'The World As We Feel It: Talking about emotions across the disciplines'  (2015-16)

Funded by a University of Edinburgh Academic Networking Fund (£3,140)

Dr Marlies Kustatscher (Co-PI), Dr Jessica MacLaren (Co-PI) and Professor Pam Smith (Co-PI)

A series of networking and knowledge exchange events with the aim of stimulating debates about the nature and working of emotions: are they cultural practices, neurochemical or psychosocial processes, or contagious algorithms? Speakers share different ways of conceptualising and researching emotions, and discuss their significance for shaping relationships, identities, inequalities, beliefs, aspirations, bodies, perceptions, health and wellbeing, policies, practices and institutions. More information on The World As We Feel It website.

 

'What next for Childhood Studies? Pushing boundaries' (2015-16)

Funded by a BSA Early Career Forum Grant (£1,000).  Dr Marlies Kustatscher (Co-PI) with Dr Kristina Konstantoni (Co-PI)

A one-day conference which sought to raise and debate questions about how the sociology of childhood can push its spatial and disciplinary boundaries in order to make important critical theoretical and methodological contributions not only within the childhood studies field but also beyond, for example to the wider discipline of sociology, feminist studies, geo-politics, education, economics, health and others: 

  • How can childhood researchers make critical connections and contributions across disciplinary and spatial boundaries?
  • How do debates in childhood research and current geo-political, economic and socio-cultural contexts mutually shape each other?
  • How can childhood studies commit to an emancipatory and activist agenda?
  • What is needed to push theoretical and methodological boundaries?

 

'Children's rights, social justice and social identities: intersections in research, policy and practice' (2013-15)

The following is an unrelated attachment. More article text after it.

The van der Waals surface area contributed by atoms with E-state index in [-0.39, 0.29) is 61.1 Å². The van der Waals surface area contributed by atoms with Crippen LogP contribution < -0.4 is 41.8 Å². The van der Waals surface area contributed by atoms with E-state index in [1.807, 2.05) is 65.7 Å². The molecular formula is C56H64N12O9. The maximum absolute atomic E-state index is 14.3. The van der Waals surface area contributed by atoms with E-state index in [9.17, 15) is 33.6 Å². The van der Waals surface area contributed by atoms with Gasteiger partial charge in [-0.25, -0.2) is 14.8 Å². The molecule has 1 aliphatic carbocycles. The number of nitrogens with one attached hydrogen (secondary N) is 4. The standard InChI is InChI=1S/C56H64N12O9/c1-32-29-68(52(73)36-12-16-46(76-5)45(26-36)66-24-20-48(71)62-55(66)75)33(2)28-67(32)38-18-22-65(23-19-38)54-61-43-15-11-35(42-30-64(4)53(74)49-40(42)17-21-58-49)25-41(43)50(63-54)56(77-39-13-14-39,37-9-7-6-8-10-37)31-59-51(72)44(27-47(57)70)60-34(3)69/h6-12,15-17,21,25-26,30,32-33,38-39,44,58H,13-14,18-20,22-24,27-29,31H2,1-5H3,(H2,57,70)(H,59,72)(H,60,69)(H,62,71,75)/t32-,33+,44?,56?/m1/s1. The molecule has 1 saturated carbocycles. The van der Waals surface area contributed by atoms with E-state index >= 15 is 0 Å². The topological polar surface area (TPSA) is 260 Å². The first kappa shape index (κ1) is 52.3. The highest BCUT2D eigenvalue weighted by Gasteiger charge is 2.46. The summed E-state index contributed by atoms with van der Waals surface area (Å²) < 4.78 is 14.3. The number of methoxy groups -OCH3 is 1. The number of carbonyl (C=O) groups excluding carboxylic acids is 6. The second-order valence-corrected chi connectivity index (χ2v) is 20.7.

Funded by the Scottish Universities Insight Institute (£20,000)

Dr Kristina Konstantoni (PI), Dr Marlies Kustatscher (Co-I), Prof. John Davis, University of Edinburgh, Dr Akwugo Emejulu, University of Edinburgh, Prof. Geri Smyth and Dr Daniela Sime, University of Strathclyde, Sheila Hamilton, Scotland’s Commissioner for Children and Young People and Alison Hosie, Scottish Human Rights Commission).

This seminar series brought together children and young people, children's rights policymakers, practitioners and academics to develop new approaches to tackle children's intersecting inequalities in Scotland and beyond.

Download our seminar series briefing paper 'Children's Rights, Social Justice and Social Identities in Scotland: Intersections in Research, Policy and Practice' via this link:  Children's Rights, Social Justice and Social Identities in Scotland PDF

 

Exploring Young Children's Social Identities: Performing Social Class, Gender and Ethnicity in Primary School (2010-14)

Marlies Kustatscher, PhD, funded by a Principal's Career Development Scholarship from the University of Edinburgh

This research explored the role of social class, gender and ethnicity in 5-7 year-old children’s relationships in a Scottish primary school context. It investigates children’s intersecting social identities in relation to feelings of belonging and being different. The study provides insights into the children's lived experiences in the primary school, highlighting their constant emotional efforts of negotiating a number of different social backgrounds. These insights are relevant to the challenges which professionals working with children and young people as well as policymakers face with regards to fostering inclusive practices, and being attentive to and considerate of children's emotional landscapes in times of political austerity and rising anti-immigration sentiments.

 

Storytelling and Narrative Well-being Workshop Series (£1,000) (2012-13)

Funded by an Innovation Initiative Grant from the University of Edinburgh

Marlies Kustatscher (Co-PI) and Jessica MacLaren (Co-PI)

This collaboration with the Scottish Storytelling Centre sought to explore the use of storytelling in academia.  The aims of the project were to explore the interfaces of storytelling, research and practice and to encourage creative ways of doing research and communicating with audiences within and outwith academia.

View all 10 publications on Research Explorer